Saturday, September 7, 2013

Elmore Leonard's Ten Rules of Writing

One of my guilty pleasures is reading a fair amount of mystery/crime/suspense fiction. As someone who edits, writes, and explains for a living, I'm intrigued by how the top writers in this form manage to keep me turning pages and paying close attention, chapter after chapter. After all, the top authors (with arguably a tiny handful of exceptions over the decades) not great novelists. The top authors are working with pretty much the same basic plotlines as other writers in this form. But at least to me, their prose has a propulsive force.

Elmore Leonard, one of the masters of this form, died in late August. (I was on vacation that week, and only just heard the news.) Here are his 10 rules for writing as he laid them out--with some additional explanation and examples for each rule--in a June 2001 article in the New York Times. Most of the rules are about his genre, and thus not directly relevant to academic writing, but on the philosophy that most academics should take advice about their writing from anywhere they can get it, here's the list.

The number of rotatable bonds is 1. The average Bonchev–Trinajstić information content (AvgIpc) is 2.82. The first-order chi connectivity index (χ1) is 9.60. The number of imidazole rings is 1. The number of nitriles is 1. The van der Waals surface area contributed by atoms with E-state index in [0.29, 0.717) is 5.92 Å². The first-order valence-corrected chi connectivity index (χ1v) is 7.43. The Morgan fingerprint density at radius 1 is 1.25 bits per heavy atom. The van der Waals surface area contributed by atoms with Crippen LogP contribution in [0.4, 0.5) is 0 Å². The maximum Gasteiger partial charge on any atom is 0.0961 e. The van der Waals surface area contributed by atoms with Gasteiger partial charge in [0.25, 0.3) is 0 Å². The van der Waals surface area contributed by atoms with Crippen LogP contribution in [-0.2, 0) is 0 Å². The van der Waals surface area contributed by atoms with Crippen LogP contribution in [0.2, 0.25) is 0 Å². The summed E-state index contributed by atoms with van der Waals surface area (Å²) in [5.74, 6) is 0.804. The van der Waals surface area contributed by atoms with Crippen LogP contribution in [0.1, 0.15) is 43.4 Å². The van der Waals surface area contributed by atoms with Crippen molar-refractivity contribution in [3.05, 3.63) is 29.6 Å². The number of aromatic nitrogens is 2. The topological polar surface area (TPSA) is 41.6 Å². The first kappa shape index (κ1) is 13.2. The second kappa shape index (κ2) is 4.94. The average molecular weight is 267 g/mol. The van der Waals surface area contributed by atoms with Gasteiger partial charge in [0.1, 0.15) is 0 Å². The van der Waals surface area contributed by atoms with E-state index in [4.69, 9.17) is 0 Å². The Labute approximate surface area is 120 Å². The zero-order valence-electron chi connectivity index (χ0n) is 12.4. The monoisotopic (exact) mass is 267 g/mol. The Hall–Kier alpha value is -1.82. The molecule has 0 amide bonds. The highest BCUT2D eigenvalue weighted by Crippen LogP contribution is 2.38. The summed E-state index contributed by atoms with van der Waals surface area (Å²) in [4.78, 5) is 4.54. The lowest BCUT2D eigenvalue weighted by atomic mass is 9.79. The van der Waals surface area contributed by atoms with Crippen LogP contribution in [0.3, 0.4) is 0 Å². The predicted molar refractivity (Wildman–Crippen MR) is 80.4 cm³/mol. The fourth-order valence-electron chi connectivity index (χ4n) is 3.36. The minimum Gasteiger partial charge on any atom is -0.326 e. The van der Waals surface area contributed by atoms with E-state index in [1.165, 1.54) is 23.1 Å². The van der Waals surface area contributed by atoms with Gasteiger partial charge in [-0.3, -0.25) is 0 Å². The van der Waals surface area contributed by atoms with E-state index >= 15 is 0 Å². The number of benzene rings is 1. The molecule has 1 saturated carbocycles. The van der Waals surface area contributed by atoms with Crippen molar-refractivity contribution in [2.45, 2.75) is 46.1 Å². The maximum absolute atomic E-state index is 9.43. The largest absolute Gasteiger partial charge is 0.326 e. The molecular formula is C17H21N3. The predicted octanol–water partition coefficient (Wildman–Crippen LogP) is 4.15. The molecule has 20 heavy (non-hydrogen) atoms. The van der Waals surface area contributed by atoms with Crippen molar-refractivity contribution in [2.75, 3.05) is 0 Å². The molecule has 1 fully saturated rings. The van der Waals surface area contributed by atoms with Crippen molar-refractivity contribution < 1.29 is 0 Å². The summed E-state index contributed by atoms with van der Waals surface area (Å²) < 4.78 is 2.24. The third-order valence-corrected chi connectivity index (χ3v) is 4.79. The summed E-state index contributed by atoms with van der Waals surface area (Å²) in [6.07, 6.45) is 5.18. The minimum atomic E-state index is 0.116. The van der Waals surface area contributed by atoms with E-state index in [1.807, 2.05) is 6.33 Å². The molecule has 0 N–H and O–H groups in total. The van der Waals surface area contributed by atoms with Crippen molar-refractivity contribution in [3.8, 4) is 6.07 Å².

Elmore Leonard's Ten Rules of Writing

1. Never open a book with weather.
2. Avoid prologues.
3. Never use a verb other than "said" to carry dialogue.
4. Never use an adverb to modify the verb "said”.
5. Keep your exclamation points under control. You are allowed no more than two or three per 100,000 words of prose.
6. Never use the words "suddenly" or "all hell broke loose."
7. Use regional dialect, patois, sparingly.
8. Avoid detailed descriptions of characters.
9. Don't go into great detail describing places and things.
10. Try to leave out the part that readers tend to skip.
My most important rule is one that sums up the 10.
If it sounds like writing, I rewrite.

For academics, I'd suggest particular attention to rule #2, about avoiding prologues, and rule #10, about leaving out the part that readers tend to skip. I see a lot of early drafts where the first paragraph, or first two or three paragraphs, is just throat-clearing. And academic prose is full of self-indulgence passages that were apparently important to the author, but which matter little or at all to readers.